Pages: 384

Published by: Harlequin Heartwarming (@HarlequinBooks) | imprint of Harlequin

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the City by the Bay Stories:

The Charm Offensive by Cari Lynn WebbThe Doctor's Recovery by Cari Lynn WebbAva's Prize by Cari Lynn Webb

Single Dad to the Rescue by Cari Lynn WebbIn Love by Christmas by Cari Lynn Webb

The Charm Offensive (Book One)

The Doctor’s Recovery (Book Two)

Ava’s Prize (Book Three)

Single Dad to the Rescue (Book Four) | (see also Review)

In Love by Christmas (Book Five)

Her Surprise Engagement (Book Six) ← forthcoming 7th July, 2020!

Converse via: #Contemporary #Romance

+ #Harlequin OR #HarlequinHeartwarming & #CityByTheBayStories

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About Cari Lynn Webb

Cari Lynn Webb

Cari Lynn Webb lives in South Carolina with her husband, daughters and assorted four-legged family members. She's been blessed to see the power of true love in her grandparent's 70 year marriage and her parent's marriage of over 50 years. She knows love isn't always sweet and perfect, it can be challenging, complicated and risky. But she believes happily-ever-afters are worth fighting for. She loves to connect with readers. Visit her at her website.

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my review of in love by christmas:

It is hard to believe a mother like Adriana’s and Theo’s would want to upstage their own daughter’s special moment in life (ie. her wedding) and yet, that seems to be the agenda of the hour for this family! The interesting bit truly is how well portrayed their mother is as the self-conceited and selfishly absorbed clueless mother she is to her children. She cares more for her own image and her own sense of goals than she does to focus on the moments in her children’s life which are meant to be special and tucked into a celebration of what motherhood is meant to be about overall: the well being and care of children. I somehow have the feeling this woman missed the memo when she first became a Mum!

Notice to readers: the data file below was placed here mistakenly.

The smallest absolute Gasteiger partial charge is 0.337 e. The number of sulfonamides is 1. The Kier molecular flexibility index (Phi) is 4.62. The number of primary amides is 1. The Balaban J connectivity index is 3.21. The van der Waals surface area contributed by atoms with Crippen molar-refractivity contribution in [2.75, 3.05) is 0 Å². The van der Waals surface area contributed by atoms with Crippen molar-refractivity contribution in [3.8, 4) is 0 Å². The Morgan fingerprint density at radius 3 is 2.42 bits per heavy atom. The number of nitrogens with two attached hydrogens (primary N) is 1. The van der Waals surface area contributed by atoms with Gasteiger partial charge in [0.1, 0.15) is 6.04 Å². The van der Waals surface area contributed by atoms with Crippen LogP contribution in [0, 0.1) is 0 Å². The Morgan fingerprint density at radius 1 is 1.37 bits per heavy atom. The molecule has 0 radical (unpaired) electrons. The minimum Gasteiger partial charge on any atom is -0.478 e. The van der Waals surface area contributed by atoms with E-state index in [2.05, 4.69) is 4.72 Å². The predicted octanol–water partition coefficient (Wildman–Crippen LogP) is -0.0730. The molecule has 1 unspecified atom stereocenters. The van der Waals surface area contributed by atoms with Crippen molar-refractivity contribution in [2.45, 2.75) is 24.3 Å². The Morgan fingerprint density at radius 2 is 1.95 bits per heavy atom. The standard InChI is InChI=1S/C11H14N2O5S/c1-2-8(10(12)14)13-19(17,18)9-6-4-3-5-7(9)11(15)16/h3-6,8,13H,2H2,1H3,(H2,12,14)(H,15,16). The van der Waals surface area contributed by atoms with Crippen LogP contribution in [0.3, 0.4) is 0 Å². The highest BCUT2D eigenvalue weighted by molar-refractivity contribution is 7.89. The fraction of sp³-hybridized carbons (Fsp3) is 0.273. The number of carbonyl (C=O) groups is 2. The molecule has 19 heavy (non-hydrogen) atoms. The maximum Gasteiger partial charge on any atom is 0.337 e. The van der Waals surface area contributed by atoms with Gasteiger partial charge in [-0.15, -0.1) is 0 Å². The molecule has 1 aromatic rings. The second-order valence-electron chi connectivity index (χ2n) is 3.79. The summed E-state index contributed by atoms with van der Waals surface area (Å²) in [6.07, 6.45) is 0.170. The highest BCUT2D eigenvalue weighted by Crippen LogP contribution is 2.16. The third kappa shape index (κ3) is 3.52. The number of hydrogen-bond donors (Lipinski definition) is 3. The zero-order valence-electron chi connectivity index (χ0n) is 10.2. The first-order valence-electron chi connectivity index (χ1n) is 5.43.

Shifting away from Theo and the issues he’s having to re-control the brand he wants to see prosper despite the interference’s of his mother – we move into the life of Josie. She’s having one of those months where the bills are higher than her income, where the deadlines and work hours have increased past the point of reason and how twenty-four hours simply isn’t enough time to accomplish work, life and any semblance of a balanced diet or sleep life! She’s worried about the decrease in her profits and her customer reach whilst her friend Mia the photographer is finding her successes through Theo’s brand. Interestingly enough, it still felt a bit organic that Mia would want to include Josie in her conversation with Theo – rather than having it feel placed inside it in order to thread the two worlds together. Mia felt like the kind of best friend who would do anything she could to help inspire change and progress in Josie’s life – even if that meant, dropping her friend’s name when her boss needed a replacement dressmaker for Adriana.